Just Get Going
When I sat down to write my takeaways from the Big Omaha conference I attended this week, I struggled with finding a focus. And then I realized that the two key things that I learned from the speakers and from my fellow attendees made it easy. First – as Shervin Pishevar put it in his inspiring talk, always ask for what you want, because you can “go from 100% no to the potential of 100% yes.” And second, just get going – because as many of the talks showed, you don’t have to know everything you’re going to know until you do it. (And even then, you don’t have to figure it all out.)
So, my ask for you is that if you want to know more about my thoughts for any of these talks, go ahead and ask me on Twitter or in email – I’d love to share more than what I can write here in a few words. And second, here goes ;) The speakers were amazing and I’d like to point out a few that were particularly inspiring to me.
Ben Huh presented a rousing beginning to the conference by reminding all of us how absurd it seems to ask a VC (or anyone): “I would like to start a media company by buying a cat picture web site.” Ben – the CEO of Cheezburger Networks – shared a vision for entrepreneurship based on a simple, but audacious goal: ask people to be happier for 5 minutes a day. The fact that it might happen due to silly pictures of cats is beside the point. There are academics and writers who have written a lot about this idea as it relates to GDP and improvement of economies on a large scale by measuring happiness, and I’m glad Ben is doing his part.
Shervin Pishevar was another standout speaker for me. His message to surround yourself with value creators and that “life should be about the collection of experiences, not materials” might seem out of line with the goals of a successful businessperson and venture capitalist. But if you view the role of entrepreneurs to innovate and fundamentally change society, then money and success are the means to a larger end: giving value and giving back. Shervin’s new project, “One Percent of Nothing,” is a drive to encourage people starting businesses to contribute one percent of their earnings to charity while those businesses are nascent, which can build tremendous wealth for charity and society as those businesses grow. (And made me think I’d love to participate for my next business.)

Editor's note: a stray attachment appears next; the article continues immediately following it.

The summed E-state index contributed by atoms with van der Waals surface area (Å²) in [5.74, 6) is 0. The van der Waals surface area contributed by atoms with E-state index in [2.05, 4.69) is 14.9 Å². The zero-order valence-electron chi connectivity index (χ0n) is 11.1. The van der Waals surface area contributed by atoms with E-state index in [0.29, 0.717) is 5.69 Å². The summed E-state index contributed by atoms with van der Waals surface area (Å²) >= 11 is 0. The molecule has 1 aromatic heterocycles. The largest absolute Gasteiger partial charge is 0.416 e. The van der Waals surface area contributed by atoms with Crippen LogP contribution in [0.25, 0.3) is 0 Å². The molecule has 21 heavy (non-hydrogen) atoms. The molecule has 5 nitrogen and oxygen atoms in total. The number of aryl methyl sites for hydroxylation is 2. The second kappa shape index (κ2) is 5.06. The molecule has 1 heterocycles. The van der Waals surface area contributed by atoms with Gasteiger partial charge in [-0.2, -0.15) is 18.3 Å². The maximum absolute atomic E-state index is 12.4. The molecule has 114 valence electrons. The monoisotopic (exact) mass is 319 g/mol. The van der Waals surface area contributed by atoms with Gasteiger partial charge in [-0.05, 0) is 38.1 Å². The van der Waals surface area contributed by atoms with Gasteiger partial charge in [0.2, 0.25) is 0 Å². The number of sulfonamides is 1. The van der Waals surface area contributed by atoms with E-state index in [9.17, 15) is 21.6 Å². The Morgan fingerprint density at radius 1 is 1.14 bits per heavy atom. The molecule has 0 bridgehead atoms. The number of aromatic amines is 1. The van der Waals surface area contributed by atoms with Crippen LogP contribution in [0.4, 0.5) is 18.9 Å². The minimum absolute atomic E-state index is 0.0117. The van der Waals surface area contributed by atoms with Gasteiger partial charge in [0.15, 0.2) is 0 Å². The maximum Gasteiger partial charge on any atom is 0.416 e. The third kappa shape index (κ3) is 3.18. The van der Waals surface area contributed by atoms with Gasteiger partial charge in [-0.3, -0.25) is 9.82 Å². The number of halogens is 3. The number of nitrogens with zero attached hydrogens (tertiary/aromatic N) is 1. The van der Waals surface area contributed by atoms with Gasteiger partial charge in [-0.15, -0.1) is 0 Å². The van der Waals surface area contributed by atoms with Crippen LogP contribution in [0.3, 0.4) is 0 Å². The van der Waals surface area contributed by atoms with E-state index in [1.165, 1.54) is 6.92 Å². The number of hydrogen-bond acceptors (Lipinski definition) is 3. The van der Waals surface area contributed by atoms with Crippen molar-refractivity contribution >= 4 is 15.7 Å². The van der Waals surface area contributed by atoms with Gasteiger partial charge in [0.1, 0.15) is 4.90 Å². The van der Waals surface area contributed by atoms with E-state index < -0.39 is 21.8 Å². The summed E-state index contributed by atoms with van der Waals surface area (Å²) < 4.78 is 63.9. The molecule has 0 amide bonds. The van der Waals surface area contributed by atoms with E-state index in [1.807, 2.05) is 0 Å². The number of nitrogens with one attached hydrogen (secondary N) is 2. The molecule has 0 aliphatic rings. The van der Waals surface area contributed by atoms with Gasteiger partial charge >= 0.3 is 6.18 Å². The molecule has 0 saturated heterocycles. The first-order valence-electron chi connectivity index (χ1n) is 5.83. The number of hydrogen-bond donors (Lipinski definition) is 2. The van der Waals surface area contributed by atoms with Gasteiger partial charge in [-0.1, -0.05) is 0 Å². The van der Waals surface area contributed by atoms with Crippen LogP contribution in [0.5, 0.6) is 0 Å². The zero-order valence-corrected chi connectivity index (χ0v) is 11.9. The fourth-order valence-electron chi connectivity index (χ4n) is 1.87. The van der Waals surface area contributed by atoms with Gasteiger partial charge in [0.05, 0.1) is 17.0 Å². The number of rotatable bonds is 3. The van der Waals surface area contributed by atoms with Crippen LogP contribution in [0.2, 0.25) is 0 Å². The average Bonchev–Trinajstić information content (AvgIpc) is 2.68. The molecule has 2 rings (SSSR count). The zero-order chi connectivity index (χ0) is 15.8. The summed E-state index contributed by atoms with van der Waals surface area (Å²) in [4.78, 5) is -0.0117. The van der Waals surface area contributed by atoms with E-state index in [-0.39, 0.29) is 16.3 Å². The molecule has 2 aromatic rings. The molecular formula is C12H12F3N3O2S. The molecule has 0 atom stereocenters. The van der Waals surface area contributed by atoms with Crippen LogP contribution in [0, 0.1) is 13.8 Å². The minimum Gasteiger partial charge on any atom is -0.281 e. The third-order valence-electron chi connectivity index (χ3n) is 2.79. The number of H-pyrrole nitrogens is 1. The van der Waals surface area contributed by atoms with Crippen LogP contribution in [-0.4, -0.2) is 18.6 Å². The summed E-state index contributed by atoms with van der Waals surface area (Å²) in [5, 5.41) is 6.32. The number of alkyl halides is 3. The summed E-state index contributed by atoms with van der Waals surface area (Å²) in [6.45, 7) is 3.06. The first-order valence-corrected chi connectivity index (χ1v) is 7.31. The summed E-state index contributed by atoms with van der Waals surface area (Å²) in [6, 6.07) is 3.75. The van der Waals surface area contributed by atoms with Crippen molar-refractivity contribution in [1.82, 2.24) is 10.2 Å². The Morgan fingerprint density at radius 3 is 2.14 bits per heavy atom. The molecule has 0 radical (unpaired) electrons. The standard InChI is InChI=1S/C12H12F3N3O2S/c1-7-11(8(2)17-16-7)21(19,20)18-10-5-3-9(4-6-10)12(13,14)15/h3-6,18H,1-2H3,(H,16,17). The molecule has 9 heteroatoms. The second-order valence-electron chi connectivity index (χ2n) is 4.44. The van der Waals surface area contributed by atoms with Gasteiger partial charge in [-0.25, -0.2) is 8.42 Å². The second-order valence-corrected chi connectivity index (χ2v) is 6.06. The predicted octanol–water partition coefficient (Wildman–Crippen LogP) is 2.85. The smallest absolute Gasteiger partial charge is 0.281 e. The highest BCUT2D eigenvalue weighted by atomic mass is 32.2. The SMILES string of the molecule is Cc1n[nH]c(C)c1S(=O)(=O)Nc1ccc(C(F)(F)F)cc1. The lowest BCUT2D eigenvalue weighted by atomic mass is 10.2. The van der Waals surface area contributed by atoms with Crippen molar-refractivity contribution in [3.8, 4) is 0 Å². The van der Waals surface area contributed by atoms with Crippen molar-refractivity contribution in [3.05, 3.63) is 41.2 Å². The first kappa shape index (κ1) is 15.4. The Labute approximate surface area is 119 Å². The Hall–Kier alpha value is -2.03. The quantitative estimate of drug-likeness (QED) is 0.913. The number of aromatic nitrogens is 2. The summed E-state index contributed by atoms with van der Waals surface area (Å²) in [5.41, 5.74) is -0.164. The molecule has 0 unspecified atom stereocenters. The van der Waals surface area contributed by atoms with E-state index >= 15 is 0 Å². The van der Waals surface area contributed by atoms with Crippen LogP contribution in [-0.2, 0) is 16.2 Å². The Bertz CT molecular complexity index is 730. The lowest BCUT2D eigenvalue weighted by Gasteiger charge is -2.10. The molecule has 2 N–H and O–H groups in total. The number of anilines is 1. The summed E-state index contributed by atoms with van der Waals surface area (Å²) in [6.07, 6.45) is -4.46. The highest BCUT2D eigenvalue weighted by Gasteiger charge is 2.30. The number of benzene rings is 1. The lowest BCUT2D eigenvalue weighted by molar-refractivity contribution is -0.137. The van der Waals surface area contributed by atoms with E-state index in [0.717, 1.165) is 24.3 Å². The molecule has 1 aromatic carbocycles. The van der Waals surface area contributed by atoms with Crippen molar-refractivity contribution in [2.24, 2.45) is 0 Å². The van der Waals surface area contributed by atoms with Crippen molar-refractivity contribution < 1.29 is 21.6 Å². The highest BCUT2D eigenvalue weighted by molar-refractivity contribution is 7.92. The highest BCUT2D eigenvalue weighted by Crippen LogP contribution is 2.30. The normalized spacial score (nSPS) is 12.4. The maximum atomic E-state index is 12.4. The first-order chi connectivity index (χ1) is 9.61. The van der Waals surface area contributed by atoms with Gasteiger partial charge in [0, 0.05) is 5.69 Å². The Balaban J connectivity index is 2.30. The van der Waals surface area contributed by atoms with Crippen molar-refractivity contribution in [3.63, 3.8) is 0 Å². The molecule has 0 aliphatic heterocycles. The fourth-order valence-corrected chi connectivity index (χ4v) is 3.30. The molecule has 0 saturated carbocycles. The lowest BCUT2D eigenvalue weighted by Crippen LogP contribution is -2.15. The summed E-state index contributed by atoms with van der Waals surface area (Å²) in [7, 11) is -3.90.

Finally, Bo Fishback‘s story of how Zaarly came to be was the most raw and the most promising and scary at the same time. Bo’s nine weeks into founding a company for which he and his co-founders left their jobs on the expectation that they might be participating in one of the greatest flops or the greatest success stories of all entrepreneurial time – and they don’t know yet. Bo was candid about all of the careful rules he’s learned while at the Kaufman Foundation and how in his new business, they’re currently ignoring them – because it’s all moving just too fast. This doesn’t mean his past experience went to waste – it means he’s learning in real time how to make the best decisions he can with the best information he has at the time.
Change Yourself, then Change the World
If you ever want to take two ideas away from Big Omaha about being an enterpreneur – and really, being an innovative person – you should first change yourself, then change the world.
Here are six ways you can change yourself:
- Start Something. It doesn’t matter whether it’s big or small
- Lose Fear or Just Fight It. None of the successful people I met have forgotten how to fear – they just got comfortable with having it around all of the time.
- Fail Fast. Once you start something, it’s a lot easier to find out whether or not it’s going to catch on.
- Get UP. When you fail (because you will sometimes), measure yourself by how you get up.
- Give Back. There are many ways to give back to your friends, your family, and your community. Pick one and do it.
- Be Generous. Whether it seems like nothing or something to you, it means something to someone else. Connect and give.
And here are three big ways you can change the world:
- Find Inefficiencies and Natural Monopolies. They are out there, and many times no one has suggested something better.
- Disrupt inefficiency with simplicity and service. Simpler (to the user) is better.
- Know your data. Measure based on fulfilling needs, then wants.
And if you want someone to know about what you’re doing, start (a little) controversy – thanks @Pud, and by the way – it’s not easy. So make sure you have fun. (And p.s. thank you Shane Mac for demanding that I attend, and to Jeff Slobotski, Dusty Davidson, and the rest of the Silicon Prairie News crew for putting on a fantastic conference.)